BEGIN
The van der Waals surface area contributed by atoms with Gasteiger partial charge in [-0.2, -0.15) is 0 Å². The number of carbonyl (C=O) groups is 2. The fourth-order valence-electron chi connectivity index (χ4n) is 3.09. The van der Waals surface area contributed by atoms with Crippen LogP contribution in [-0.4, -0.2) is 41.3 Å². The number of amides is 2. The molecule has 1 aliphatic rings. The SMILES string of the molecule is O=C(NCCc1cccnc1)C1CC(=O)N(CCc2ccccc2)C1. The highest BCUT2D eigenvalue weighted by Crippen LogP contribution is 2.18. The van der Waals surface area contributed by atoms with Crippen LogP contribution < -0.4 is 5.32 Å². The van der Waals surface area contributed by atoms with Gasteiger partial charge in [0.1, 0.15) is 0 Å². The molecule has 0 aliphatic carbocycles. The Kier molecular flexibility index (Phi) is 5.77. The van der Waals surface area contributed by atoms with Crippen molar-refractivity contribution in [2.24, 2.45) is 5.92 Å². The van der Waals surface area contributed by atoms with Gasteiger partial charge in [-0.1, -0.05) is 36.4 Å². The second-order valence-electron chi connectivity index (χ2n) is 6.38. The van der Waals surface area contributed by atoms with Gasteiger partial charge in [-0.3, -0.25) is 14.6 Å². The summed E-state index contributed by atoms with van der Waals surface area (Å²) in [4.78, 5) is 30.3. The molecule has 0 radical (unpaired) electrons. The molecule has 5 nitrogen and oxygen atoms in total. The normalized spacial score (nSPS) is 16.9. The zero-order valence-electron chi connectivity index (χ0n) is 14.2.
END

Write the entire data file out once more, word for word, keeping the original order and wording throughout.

The van der Waals surface area contributed by atoms with Gasteiger partial charge in [-0.2, -0.15) is 0 Å². The number of carbonyl (C=O) groups is 2. The fourth-order valence-electron chi connectivity index (χ4n) is 3.09. The van der Waals surface area contributed by atoms with Crippen LogP contribution in [-0.4, -0.2) is 41.3 Å². The number of amides is 2. The molecule has 1 aliphatic rings. The SMILES string of the molecule is O=C(NCCc1cccnc1)C1CC(=O)N(CCc2ccccc2)C1. The highest BCUT2D eigenvalue weighted by Crippen LogP contribution is 2.18. The van der Waals surface area contributed by atoms with Crippen LogP contribution < -0.4 is 5.32 Å². The van der Waals surface area contributed by atoms with Gasteiger partial charge in [0.1, 0.15) is 0 Å². The molecule has 0 aliphatic carbocycles. The Kier molecular flexibility index (Phi) is 5.77. The van der Waals surface area contributed by atoms with Crippen molar-refractivity contribution in [2.24, 2.45) is 5.92 Å². The van der Waals surface area contributed by atoms with Gasteiger partial charge in [-0.1, -0.05) is 36.4 Å². The second-order valence-electron chi connectivity index (χ2n) is 6.38. The van der Waals surface area contributed by atoms with Gasteiger partial charge in [-0.3, -0.25) is 14.6 Å². The summed E-state index contributed by atoms with van der Waals surface area (Å²) in [4.78, 5) is 30.3. The molecule has 0 radical (unpaired) electrons. The molecule has 5 nitrogen and oxygen atoms in total. The normalized spacial score (nSPS) is 16.9. The zero-order valence-electron chi connectivity index (χ0n) is 14.2.